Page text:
Henry Richards, C.J. and Pramada Charan Banerji, J.
1. This and the connected appear arise out of a suit for contribution brought by the plaintiff, Mazhar Ali Khan. The claim appears to have been brought on a wrong principle and the parties went to trial on a mistaken idea of the principle which governs suits of this description, It appears that on the 14th of March, 1889, one Musammat Kundan made a mortgage of eleven items of property in favour of Muhammad Bakhsh and Khuda Bakhsh, On the 15th of March, 1889, the mortgagees, whose mortgage was a usufructuary mortgage, granted to the mortgagor a lease of the mortgaged property and for securing the payment of the rent reserved by the lease the mortgagors granted a second mortgage of their property to the mortgagees. A part of the mortgaged property, namely, the zammdari share in the village of Adampur was taken away by a pre-emptor, and it seems to be the common case of the parties that this part of the mortgaged property was no longer to be regarded as part of the mortgage security. The present plaintiff purchased one of the mortgaged villages, namely, Champauli, and Roshan Singh (the predecessor in title of the defendants, Nos. 1-6) purchased Maharana and Milk Adampur. The total amount of consideration for these two purchases was Ea. 11,000, but this was not paid to the vendor. A suit for redemption of the usufructuary mortgage was brought by the purchasers and by Musammat Alim-un-nisea, to whom the interest of the mortgagor had passed, and a decree for redemption was obtained on the 13th of September, 1902, the amount of the mortgage money to be paid by the plaintiffs being declared to be Rs. 11,887-3-3. This sum appears to have been paid, and the plaintiffs in the redemption suit apparently got possession. Subsequently the original mortgagees, under the qahuliat executed in their favour on the 15th of March, 1889, brought a suit for arrears of the rent reserved by the lease granted by them, and they prayed for sale of the property hypothecated under the qahuliat to secure the proper payment of the rent. A decree was passed by the court directing the plaintiffs to that suit to pay into court the amount of the redemption decree, namely, Rs. 11,887-3-3 as a condition precedent to their obtaining a right to sell the hypothecated property. They paid that ^amount, and were entitled to realize that sum as well as the amount due to them, the total of which was Rs. 18,289-5-4, by sale of the hypothecated property-Part of this sum was paid into court in different amounts, but this did not satisfy the decree, and accordingly on the 20th of May, 1909, the villages of Champauli and Maharana and mango groves in Tashtpur (that is, properties Nos. 5, 6, 8 and 9 specified in the judgment of the court below) were sold by auction and were purchased by Home persons who are outsiders to this suit. The plaintiff deposited the amount for which the property had been put up to sale as also the 5 per cent, required to be paid to the auction purchasers under Order XXI, Rule 89, of the Code of Civil Procedure and the sale-fee, and the sale was set aside. Thereupon the plaintiff brought the suit out of which these appeals have arisen for contribution on the allegation that his property had had to bear more than its proportionate share of liability. In putting forward these matters what he claimed was this. He said that out of the total amount which bad been deposited in full satisfaction of the decree and the 5 per cent, paid to the auction purchasers and the sale-fee, he bad paid Rs. 14,346-3-3. Out of this sum he gave credit for Rs. 5,750, the amount of the consideration for the sale in his favour which he had not paid to his vendor and he claimed the balance from the defendants, the owners of the other properties ordered to be sold by the decree in the suit for arrears of rent to which we have referred above. He left out of consideration the proportionate amount of liability of his property for the mortgage which was given effect to by the decree aforesaid. The court below also in deciding the case declared the defendants liable for the amounts for which they had purchased parts of the property, and has wholly, as it appears to us, failed to take into consideration the principles of the rule laid down in Section 82 of the Transfer of Property Act. In a suit of this kind where several properties belonging to different persons are liable under the same mortgage and the owner of one of the properties discharges the mortgage, the owners of all the properties liable under the mortgage are bound to contribute their quota of liability for the mortgage-debt, Therefore in the present Case what the court ought to have done was to have determined the value of the several items of property now belonging to different owners. The value to be so ascertained should be the value at the date of the mortgage, and not necessarily the price which was paid for it by the present owners, After ascertaining the value of the different properties the court should have determined what was the rateable liability of each of the properties for the total amount of the mortgage-debt, that is, of the amount payable under the decree. The court must then ascertain how much each party has contributed to the payment of the decretal amount. In making this inquiry it ought to disregard the purchase-money which any of the purchasers may have paid or retained. The purchase money was money which belonged to the vendor, that is to say, the mortgagor, and it was only retained by the purchasers for the purpose of discharging the prior mortgage generally. Having ascertained the amount each property has contributed, the court should nest proceed to apportion the liability between the different properties. In so apportioning the liability each property must be debited with its own share of liability. We may illustrate this by an example. Suppose three properties A, B and C, belonging to different owners are comprised in one mortgage for Rs. 20,000. Property A is worth Rs. 20,000. Properties B and C are worth Rs. 10,000 each. The owner of property A pays off the entire mortgage. He can recover Rs. 5,000 from each of the other properties. Again suppose the properties all belong to the same owner. Property A is sold to X for Rs, 20,000, X retaining Rs. 10,000 out of the purchase money to meet his shares of the mortgage, Properties B and C are sold to other persons. X then pays off the entire mortgage. X can only recover Rs. 2,500, from each of the other owners. The mortgage-debt must be deemed to have been reduced by Rs. 10,000 by the mortgagor himself when he allowed X to retain Rs. 10,000 out of the purchase money. On this point we may refer the court below to the case of Hari Raj Singh v. Ahmad-ud-din Khan (1897) I. L. R. 19 All. 546. In the present case the court has not charged the plaintiff with any portion of the amount for which his own property is liable, but has made the defendants and their property liable not only for their own quota of the debt but also for the plaintiffs own share. This is clearly wrong. We may mention here also that when the court is ascertaining the amount which the plaintiff has contributed to the discharge of the mortgages, it will disregard the sum of Rs. 5,750, which the plaintiff himself admits he retained and has never applied in discharge of the mortgage.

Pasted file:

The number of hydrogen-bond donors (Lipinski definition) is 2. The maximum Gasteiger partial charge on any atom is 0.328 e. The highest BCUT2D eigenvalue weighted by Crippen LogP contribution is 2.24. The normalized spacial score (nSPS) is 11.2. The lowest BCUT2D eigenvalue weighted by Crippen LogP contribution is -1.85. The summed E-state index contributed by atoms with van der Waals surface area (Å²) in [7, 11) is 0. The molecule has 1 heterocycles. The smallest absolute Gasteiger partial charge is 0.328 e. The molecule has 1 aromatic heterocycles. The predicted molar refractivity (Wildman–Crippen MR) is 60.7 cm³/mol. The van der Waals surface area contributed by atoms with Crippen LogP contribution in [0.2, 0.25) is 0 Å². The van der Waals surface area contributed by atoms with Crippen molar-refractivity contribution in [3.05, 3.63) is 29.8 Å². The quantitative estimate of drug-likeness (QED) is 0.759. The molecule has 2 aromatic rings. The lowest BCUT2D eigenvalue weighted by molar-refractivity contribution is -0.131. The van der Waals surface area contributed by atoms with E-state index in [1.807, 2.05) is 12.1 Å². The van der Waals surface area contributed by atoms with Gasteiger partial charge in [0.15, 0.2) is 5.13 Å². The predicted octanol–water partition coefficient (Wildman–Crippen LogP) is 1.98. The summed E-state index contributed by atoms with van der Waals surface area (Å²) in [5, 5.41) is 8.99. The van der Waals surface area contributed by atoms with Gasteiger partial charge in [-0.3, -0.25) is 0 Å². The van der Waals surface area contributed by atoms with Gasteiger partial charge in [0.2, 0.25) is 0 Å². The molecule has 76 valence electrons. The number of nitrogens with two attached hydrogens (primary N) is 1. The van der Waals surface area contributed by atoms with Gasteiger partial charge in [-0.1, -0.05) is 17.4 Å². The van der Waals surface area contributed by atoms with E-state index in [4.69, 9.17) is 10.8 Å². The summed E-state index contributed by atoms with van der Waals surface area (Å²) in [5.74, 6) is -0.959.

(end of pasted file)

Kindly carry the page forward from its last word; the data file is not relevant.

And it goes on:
2. Again, we find that the court below has included a sum of Rs. 610 and also Rs. 31, in all Rs. 647, being the 5 per cent. which had to be paid to the auction purchaser when the sale was set aside and the auction fees. These are not sums which would come under Section 82 of the Transfer of Property Act, and they could only be awarded against the defendants upon, the equitable ground of salvage. Under no circumstances could any portion of this sum be awarded against the defendants other than defendants Nos. 1-6 and 8 and 10, because their property was not sold. Again, we find that defendant No. 10 pleaded that he had purchased part of the mortgaged property, and that he had paid into court a sum of Rs. 628-12-0 as the amount rateably due from him. If upon ascertaining the liability of this defendant in the manner which we have directed it is found that the sum of Rs. 628-12-0 is sufficient to cover his liability the suit ought to be dismissed against him, and if it is not sufficient he ought at least to get credit for the amount so deposited or to be allowed to withdraw it- Similarly, if the amount paid by the plaintiff does not exceed the amount for which his property is rateably liable his suit should be dismissed. There are other matters to which, having regard to the order we intend to make, we do not think it necessary to refer. In our opinion there has been no proper trial of the suit and the case ought to be remanded for re-trial. We accordingly set aside the decree of the court below and remand the case with directions to readmit it under its original number in the register and re-try it, bearing in mind the observations made above. The parties will of course be entitled to adduce further evidence. Costs of this appeal will be costs in the cause. We hope that as we have settled the principle upon which the case ought to be proceeded with, the parties will be wise enough to come to a settlement without incurring the expenses of a fresh trial.